Remember: Taking, sharing or possessing an indecent photo of anyone under-18, even if you are the person in the picture or the same age as them, is a criminal offence.
If you take a picture of yourself – whether sexual or not – and send it electronically to another person, you must be prepared for the risk it will end up on the internet.
Even if you trust the person you send it to, that may not be in your control because:
- Your phone/device with the image on may get lost or stolen
- Your friend’s phone/device may be lost or stolen with the image on it.
- Your devices may have malicious software on them which steals the images
- The service you use to send the images may be hacked, and the images stolen
- You may fall out with the person you sent them to, and they may distribute them to others
If there is an indecent image of you on a website: You can try and contact the website and ask them to remove it – there is normally a “contact” button at the bottom of a website’s main page.
If you believe someone has shared or published sexual images of you without your consent contact 101 to inform police.
“Revenge porn” – where someone shares private, sexual materials, with the intention of causing embarrassment or distress – is also now a criminal offence, and offenders can be fined and receive up to two years in prison
Sexting is when someone sends or receives sexually explicit texts, images or video. This includes sending nude or rude picture or video messages, including selfies. Of course these images aren’t always shared via text message, they can also be shared via email, social media or online messaging services for example. They can be sent from a friend, boyfriend, girlfriend or someone you’ve met online. You might have also sent a sexual photo, video or text to someone else.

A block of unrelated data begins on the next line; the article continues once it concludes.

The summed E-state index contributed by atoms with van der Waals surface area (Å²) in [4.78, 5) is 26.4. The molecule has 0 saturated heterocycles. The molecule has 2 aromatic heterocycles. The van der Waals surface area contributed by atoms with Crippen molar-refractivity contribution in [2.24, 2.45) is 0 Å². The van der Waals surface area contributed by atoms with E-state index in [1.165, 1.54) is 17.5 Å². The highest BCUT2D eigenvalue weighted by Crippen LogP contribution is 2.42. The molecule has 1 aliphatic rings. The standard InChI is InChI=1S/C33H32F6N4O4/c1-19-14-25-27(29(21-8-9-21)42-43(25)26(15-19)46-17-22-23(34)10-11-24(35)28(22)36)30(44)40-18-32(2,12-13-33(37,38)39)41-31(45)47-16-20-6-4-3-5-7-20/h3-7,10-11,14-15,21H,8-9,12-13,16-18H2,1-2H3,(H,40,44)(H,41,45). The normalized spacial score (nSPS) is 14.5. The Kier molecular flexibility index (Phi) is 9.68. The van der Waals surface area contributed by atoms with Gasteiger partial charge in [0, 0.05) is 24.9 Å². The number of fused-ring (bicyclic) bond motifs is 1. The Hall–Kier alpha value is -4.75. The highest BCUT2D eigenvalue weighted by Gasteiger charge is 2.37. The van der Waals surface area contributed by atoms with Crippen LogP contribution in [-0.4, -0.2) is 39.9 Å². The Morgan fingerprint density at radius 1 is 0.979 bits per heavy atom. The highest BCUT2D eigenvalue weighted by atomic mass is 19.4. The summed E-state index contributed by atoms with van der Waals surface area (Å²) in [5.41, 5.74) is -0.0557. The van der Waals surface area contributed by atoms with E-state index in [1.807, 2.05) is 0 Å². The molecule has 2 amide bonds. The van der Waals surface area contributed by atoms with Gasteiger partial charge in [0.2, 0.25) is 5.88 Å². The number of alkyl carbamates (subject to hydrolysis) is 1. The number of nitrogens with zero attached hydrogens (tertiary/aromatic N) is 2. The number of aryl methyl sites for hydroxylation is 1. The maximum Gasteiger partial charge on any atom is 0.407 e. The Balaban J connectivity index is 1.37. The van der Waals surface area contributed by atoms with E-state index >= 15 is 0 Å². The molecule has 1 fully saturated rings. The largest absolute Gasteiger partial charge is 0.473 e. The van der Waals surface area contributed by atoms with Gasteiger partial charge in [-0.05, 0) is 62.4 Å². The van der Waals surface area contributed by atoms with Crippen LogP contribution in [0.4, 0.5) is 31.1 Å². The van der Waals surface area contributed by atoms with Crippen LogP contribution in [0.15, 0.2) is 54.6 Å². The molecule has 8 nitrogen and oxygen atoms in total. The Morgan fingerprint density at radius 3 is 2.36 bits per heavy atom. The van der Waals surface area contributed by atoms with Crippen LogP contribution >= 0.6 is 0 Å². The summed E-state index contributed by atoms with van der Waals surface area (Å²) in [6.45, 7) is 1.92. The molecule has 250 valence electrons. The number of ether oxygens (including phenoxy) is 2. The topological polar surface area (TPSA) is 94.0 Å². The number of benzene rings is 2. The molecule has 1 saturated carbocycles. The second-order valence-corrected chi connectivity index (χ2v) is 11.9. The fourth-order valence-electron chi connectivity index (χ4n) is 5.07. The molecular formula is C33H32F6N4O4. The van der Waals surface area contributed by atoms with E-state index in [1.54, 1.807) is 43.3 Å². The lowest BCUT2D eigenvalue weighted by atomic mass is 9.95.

It’s easy to think that everybody is sending these nude selfies – they are not!
Remember, any pictures or video clips you share online, via text or by email can be shared more widely, even if you send them to someone you trust.
Phones can get lost or stolen, emails can get hacked or someone you trusted may share your images or videos even when they have promised they wouldn’t. It is easy to forget, but once you send something electronically there is a risk of it becoming public.
Putting pressure on someone to send a nude picture, or sharing someone’s picture without their permission, even if it’s a friend and they say it’s just banter, is wrong and even illegal.
Help and support
If you are unsure what to do or simply need someone to talk to, we are here to help, please contact us.Back